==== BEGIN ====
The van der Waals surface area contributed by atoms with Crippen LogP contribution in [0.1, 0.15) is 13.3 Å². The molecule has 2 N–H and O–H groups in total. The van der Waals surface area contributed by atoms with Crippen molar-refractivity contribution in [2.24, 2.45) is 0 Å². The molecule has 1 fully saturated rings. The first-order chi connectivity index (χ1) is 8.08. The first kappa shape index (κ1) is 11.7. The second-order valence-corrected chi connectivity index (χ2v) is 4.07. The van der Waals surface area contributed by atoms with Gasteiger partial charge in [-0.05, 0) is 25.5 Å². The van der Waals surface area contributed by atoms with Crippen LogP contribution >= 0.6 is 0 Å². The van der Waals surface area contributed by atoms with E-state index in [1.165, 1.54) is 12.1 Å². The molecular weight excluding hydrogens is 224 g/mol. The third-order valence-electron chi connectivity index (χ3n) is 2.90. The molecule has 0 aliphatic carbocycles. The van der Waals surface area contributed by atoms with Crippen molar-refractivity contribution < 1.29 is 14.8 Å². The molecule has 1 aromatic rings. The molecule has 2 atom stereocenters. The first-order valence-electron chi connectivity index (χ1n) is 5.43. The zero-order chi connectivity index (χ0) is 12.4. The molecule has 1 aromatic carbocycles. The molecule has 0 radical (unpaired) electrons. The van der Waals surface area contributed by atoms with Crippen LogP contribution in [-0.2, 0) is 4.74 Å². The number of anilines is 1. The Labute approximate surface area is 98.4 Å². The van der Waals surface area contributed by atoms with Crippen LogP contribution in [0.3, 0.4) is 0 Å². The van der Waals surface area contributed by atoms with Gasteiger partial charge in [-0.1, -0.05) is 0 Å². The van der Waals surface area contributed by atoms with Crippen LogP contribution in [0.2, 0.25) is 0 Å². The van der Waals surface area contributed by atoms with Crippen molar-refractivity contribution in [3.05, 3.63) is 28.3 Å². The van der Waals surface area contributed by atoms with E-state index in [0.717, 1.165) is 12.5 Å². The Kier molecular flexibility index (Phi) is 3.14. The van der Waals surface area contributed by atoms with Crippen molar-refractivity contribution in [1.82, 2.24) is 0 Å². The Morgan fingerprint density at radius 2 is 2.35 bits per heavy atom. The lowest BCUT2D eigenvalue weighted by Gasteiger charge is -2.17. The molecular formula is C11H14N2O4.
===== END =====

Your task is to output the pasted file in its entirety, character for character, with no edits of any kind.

The van der Waals surface area contributed by atoms with Crippen LogP contribution in [0.1, 0.15) is 13.3 Å². The molecule has 2 N–H and O–H groups in total. The van der Waals surface area contributed by atoms with Crippen molar-refractivity contribution in [2.24, 2.45) is 0 Å². The molecule has 1 fully saturated rings. The first-order chi connectivity index (χ1) is 8.08. The first kappa shape index (κ1) is 11.7. The second-order valence-corrected chi connectivity index (χ2v) is 4.07. The van der Waals surface area contributed by atoms with Gasteiger partial charge in [-0.05, 0) is 25.5 Å². The van der Waals surface area contributed by atoms with Crippen LogP contribution >= 0.6 is 0 Å². The van der Waals surface area contributed by atoms with E-state index in [1.165, 1.54) is 12.1 Å². The molecular weight excluding hydrogens is 224 g/mol. The third-order valence-electron chi connectivity index (χ3n) is 2.90. The molecule has 0 aliphatic carbocycles. The van der Waals surface area contributed by atoms with Crippen molar-refractivity contribution < 1.29 is 14.8 Å². The molecule has 1 aromatic rings. The molecule has 2 atom stereocenters. The first-order valence-electron chi connectivity index (χ1n) is 5.43. The zero-order chi connectivity index (χ0) is 12.4. The molecule has 1 aromatic carbocycles. The molecule has 0 radical (unpaired) electrons. The van der Waals surface area contributed by atoms with Crippen LogP contribution in [-0.2, 0) is 4.74 Å². The number of anilines is 1. The Labute approximate surface area is 98.4 Å². The van der Waals surface area contributed by atoms with Crippen LogP contribution in [0.3, 0.4) is 0 Å². The van der Waals surface area contributed by atoms with Gasteiger partial charge in [-0.1, -0.05) is 0 Å². The van der Waals surface area contributed by atoms with Crippen LogP contribution in [0.2, 0.25) is 0 Å². The van der Waals surface area contributed by atoms with Crippen molar-refractivity contribution in [3.05, 3.63) is 28.3 Å². The van der Waals surface area contributed by atoms with E-state index in [0.717, 1.165) is 12.5 Å². The Kier molecular flexibility index (Phi) is 3.14. The van der Waals surface area contributed by atoms with Crippen molar-refractivity contribution in [1.82, 2.24) is 0 Å². The Morgan fingerprint density at radius 2 is 2.35 bits per heavy atom. The lowest BCUT2D eigenvalue weighted by Gasteiger charge is -2.17. The molecular formula is C11H14N2O4.